Stableford golf can be an enjoyable way for golfers of all levels to compete - if you get the rules
Stableford golf can be an enjoyable way for golfers of all levels to compete — if you get the rules Image Credit: Shutterstock

It never fails to amaze me how far more intelligent people than me who play golf (and that in itself may be a contradiction), are seemingly unable to understand the simplicity of the scoring system that is otherwise referred to as ‘Stableford.’

I detail below the basic rules and then all should be clear.

Just remember two basic points and you won’t go far wrong:

  1. It is the net score on each hole that counts.
  2. Pick the ball up if you can’t score a point on a hole and keep moving.

That should help the game move along and you might get finished in less than five hours and not incur either your partner’s wrath for being absent for half the weekend, or those players behind you waiting to play the same hole. If that doesn’t apply to you, then it is at least increasing your time in the clubhouse.

The Stableford system of scoring was apparently invented in 1931 by Dr Frank Stableford of the Wallasey & Royal Liverpool golf clubs and the first competition under Stableford rules was played on 16 May, 1932 at Wallasey.

Each golfer plays against the par of each hole and receives points according to how they score in relation to that particular hole.

The scoring system is as follows:

  • 2 or more strokes over par = 0 points
  • 1 over par = 1 point
  • Par = 2 points
  • 1 under par = 3 points
  • 2 under par = 4 points
  • 3 under par = 5 points

The score used to determine these points is the next score for each hole dependent on the player’s handicap. The normal allowance under Stableford rule is 7/8ths of the lowest club handicap, though it is common practice for players to receive their full handicap allowance.

The net score is calculated by taking strokes at the appropriate hole using the stroke index shown on the card.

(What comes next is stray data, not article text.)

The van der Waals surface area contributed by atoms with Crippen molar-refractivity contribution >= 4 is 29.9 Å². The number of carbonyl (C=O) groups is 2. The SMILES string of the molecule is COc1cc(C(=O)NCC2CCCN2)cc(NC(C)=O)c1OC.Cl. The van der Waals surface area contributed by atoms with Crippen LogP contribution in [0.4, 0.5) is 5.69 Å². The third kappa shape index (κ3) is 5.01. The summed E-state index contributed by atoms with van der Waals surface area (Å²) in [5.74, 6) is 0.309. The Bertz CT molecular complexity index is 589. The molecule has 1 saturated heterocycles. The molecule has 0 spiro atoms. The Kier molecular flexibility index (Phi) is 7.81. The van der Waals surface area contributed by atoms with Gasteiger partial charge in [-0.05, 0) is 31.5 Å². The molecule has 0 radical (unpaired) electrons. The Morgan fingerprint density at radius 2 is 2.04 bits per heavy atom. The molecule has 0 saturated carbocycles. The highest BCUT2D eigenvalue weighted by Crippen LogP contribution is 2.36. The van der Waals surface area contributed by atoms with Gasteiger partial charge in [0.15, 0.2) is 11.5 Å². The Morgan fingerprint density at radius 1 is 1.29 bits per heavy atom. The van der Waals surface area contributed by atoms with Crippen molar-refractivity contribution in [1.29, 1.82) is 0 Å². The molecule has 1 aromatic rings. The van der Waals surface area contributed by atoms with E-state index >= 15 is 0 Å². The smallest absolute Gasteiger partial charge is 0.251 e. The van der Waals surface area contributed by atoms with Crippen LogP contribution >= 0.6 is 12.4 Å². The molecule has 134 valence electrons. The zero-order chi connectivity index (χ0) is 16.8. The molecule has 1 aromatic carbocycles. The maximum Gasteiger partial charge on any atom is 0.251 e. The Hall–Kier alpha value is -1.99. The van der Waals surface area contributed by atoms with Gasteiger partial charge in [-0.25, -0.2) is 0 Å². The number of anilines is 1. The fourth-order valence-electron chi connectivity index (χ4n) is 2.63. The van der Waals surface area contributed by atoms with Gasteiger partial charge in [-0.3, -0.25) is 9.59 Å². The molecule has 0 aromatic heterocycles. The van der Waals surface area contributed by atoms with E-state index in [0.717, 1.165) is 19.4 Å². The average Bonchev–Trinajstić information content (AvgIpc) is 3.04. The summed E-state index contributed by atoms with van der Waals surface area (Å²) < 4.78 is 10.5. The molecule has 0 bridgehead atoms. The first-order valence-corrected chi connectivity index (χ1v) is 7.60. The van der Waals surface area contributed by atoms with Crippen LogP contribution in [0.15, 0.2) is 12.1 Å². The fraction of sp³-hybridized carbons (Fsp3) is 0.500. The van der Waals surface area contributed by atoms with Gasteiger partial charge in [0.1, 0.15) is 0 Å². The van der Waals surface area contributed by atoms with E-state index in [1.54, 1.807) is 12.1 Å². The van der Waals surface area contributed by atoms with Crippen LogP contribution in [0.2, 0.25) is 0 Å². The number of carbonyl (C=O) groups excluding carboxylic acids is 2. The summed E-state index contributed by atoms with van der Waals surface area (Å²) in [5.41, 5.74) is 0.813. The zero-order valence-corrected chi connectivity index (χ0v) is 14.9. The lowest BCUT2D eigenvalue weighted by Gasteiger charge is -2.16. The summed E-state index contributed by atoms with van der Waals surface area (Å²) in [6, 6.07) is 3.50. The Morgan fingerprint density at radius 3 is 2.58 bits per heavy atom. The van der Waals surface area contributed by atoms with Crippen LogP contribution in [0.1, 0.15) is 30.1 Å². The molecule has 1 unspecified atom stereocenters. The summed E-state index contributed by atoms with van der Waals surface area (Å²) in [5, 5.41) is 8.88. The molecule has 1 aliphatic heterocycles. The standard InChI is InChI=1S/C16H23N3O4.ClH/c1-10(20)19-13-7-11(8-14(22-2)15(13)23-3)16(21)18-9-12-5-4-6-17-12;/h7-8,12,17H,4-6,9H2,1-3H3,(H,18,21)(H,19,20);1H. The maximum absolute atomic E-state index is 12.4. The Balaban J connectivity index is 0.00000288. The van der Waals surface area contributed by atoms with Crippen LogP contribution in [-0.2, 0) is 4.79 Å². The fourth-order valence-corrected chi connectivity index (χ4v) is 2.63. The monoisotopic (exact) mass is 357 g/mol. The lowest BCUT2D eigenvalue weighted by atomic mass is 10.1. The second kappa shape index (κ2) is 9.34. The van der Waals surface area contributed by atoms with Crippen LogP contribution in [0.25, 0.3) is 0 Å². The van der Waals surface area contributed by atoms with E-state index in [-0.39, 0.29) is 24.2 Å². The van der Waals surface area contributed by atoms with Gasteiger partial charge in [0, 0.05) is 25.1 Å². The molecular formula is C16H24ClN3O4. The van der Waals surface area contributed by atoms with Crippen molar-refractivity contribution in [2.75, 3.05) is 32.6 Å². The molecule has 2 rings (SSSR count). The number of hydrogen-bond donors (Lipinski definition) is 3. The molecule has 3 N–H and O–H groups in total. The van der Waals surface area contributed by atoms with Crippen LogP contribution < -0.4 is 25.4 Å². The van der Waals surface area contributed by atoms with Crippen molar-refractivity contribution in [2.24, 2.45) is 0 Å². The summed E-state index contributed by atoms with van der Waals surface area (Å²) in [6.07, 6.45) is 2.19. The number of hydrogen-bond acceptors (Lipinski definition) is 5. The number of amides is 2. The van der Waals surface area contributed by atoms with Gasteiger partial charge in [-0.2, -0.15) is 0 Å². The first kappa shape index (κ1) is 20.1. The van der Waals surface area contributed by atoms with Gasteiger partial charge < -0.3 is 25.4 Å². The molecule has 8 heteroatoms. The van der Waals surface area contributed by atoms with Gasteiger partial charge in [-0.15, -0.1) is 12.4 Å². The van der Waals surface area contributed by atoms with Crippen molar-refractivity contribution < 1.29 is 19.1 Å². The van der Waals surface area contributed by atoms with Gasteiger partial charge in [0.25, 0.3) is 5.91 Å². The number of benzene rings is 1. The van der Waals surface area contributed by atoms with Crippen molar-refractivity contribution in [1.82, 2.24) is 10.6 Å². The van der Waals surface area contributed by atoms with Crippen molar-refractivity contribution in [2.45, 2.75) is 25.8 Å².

So therefore, if hole No. 2 is a par 4 and is indexed at 3 (i.e. 3rd most difficult hole of the 18 on the course) then if your handicap is 3 or more you would enjoy the benefit of an extra stroke at this hole. (If your handicap was 21 or more, you would receive 2 extra shots — i.e. +3 over 18) Therefore, on this fictitious hole, lets assume you score a gross 5, your handicap is 17. This means that you have a net score of 4 (a par) and receive 2 points. If your playing partner had a gross 4 and their handicap was 2, then they had a net 4 also, for 2 points.

So the beauty of Stableford is that players of differing abilities can enjoy a competitive round of golf. (This assumes that the handicaps used in the first place are fair — we’ll discuss that in another post.)

Let’s not even get into the 3/4 handicap scenario for Stableford-based matchplay format. That would involve calculating your handicap from the lowest handicap player in your group and then 3/4 of the difference establishes your own handicap. After that, normal aforementioned Stableford rules apply. Whereas medal, or strokeplay (like you see on TV), requires you to complete every hole, Stableford is a score by each hole, so that if you take more than 2 over par next at the first, you can pick your ball up and go to the second hole and start again.

At the end of the 18 holes, the number of points gained by the player at each of the holes is added together to give a total points score. Many variations to this may exist, for example, a team of players might add their individual points together in order to compete with other teams.

Now, what’s so difficult about that?